NPV in Oregon


The more they think about it, the less they think of it

Deep thinking and deliberation are getting in the way of the National Popular Vote campaign in Oregon (HB 3517). This is my conclusion after stopping briefly in Salem yesterday and talking with a few legislators and several legislative staff.

It was all true to a pattern that I’ve seen in my cross-country travels. NPV’s soundbites, at first, have some appeal. Yet as thoughtful legislators consider the novel—not to mention profoundly important—issue of how best to elect the President of the United States, they come to realize how many questions NPV simply does not, cannot, answer. Cosponsors back out; chairmen hold off.

NPV brags about how many bills they have had introduced, how many hearings have been held, but almost every time, NPV legislation has then died. Often the very same legislators who initially moved NPV later had second thoughts. This is happening in Oregon, and rightly so.

It is a credit to legislators when they are willing to consider all the evidence and even to change their minds. I always give legislators the benefit of the doubt—often talking with cosponsors and even prime-sponsors of NPV. Wisconsin is just one example of a state where legislators changed position after hearing the “other side.” (Yesterday was the only time I’ve encountered a rude legislator, Vicki Berger, who appeared desperately out of her depth and almost frantic that someone would disagree with her in her office.)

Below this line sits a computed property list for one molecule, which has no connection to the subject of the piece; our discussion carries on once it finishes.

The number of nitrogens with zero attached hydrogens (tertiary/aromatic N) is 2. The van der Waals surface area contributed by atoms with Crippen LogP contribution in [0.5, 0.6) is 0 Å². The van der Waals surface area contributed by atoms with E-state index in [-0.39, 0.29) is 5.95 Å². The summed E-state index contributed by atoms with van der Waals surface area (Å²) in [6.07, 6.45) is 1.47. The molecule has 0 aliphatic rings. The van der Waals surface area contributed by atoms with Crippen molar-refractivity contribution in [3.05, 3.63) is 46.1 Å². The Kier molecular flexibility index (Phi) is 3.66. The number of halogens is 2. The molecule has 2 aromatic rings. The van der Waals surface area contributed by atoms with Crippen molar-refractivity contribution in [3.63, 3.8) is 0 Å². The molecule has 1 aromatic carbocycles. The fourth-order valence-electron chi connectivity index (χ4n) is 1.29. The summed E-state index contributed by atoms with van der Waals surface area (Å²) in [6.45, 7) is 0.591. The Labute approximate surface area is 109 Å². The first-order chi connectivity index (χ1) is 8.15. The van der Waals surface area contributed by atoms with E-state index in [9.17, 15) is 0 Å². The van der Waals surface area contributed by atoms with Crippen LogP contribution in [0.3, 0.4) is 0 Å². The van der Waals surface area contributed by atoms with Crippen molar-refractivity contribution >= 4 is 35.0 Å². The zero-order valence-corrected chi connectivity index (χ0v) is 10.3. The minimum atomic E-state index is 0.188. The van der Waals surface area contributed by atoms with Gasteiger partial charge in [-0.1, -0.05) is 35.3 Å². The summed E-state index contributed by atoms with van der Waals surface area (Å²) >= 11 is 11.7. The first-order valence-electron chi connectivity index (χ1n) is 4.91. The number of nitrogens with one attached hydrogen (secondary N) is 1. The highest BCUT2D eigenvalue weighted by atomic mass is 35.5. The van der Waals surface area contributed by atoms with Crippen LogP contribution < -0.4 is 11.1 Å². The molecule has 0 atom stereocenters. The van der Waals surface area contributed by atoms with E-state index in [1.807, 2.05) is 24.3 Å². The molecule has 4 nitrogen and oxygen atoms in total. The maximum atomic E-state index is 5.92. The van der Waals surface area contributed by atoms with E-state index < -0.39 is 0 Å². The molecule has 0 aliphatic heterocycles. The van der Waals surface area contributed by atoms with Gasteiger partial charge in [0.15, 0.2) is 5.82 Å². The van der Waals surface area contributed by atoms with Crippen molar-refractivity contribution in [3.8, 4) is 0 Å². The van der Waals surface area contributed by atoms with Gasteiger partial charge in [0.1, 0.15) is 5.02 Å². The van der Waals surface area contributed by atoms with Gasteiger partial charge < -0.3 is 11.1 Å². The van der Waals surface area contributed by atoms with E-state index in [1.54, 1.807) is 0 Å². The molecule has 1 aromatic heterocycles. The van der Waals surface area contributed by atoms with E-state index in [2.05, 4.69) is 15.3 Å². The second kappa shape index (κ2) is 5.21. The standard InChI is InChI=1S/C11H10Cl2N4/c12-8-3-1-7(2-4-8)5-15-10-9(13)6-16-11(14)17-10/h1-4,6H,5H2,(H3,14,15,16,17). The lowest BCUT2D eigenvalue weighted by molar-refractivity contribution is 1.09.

A legislative session isn’t over until it’s over. NPV has hired at least two high-powered lobbyists in Salem. (A lobbyist in another state capital who was offered a contract by NPV tells me that they pay “very well”; nevertheless, he recognized the threat NPV poses to our republic and he  turned them down.) Yet a growing number of Oregon legislators are asking the right questions about NPV, making it evermore likely that the legislation there will fail.


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9 Responses to NPV in Oregon

  1. Amm on 2011/07/05 at 6:02 PM

    NPV has to change its rules regarding the election as well as different approaches which confusing the people and also they are losing the faith from the people too.

  2. Bennet on 2011/07/05 at 7:04 PM


  3. Rajesh Chaturvedi on 2011/07/05 at 7:18 PM

    This is not how an electoral college works. The legislators have been elected to be the leaders, they have not been given any sort of instruction to exercise their rights irresponsibly. This is how legislation fails and non-cooperation increases, legislators should obligate themselves to avoid certain situations.

  4. Shital More on 2011/07/05 at 8:17 PM

    National Popular Vote in Oregon is certainly a great approach. They must modify their rules in order to get much more positive response. There is yet a lot to come from NPV voting.

  5. shanthiimurugesh on 2011/07/05 at 8:42 PM

    Since NPV has changed its rules it confuses the people of Oregon, So we can consider the National Popular Vote to alter and consider it, because the NPV would be the best for the people.

  6. selva on 2011/07/05 at 9:04 PM

    National Popular Vote in Oregon is certainly a great approach. But it must be change its rule then only it get positive response.

  7. saleem on 2011/07/05 at 9:17 PM

    Since US is United and States, why not give a chance for the republicans and democrats to become united in selecting the President in a democratic way as NPV.

  8. animesh chatterjee on 2011/07/05 at 10:04 PM

    The working procedures of National Popular Vote campaign in Oregon is not serving the required purpose of it. So it should be changed immediately.

  9. sathish on 2011/07/05 at 10:19 PM

    I will not agree with Rajesh Chaturvedi has commented. Of course the legislators have been elected to be the leaders, How you are saying they did not face any instruction. They are pushing with some instructions and responsibilities then only they been elected to leaders.

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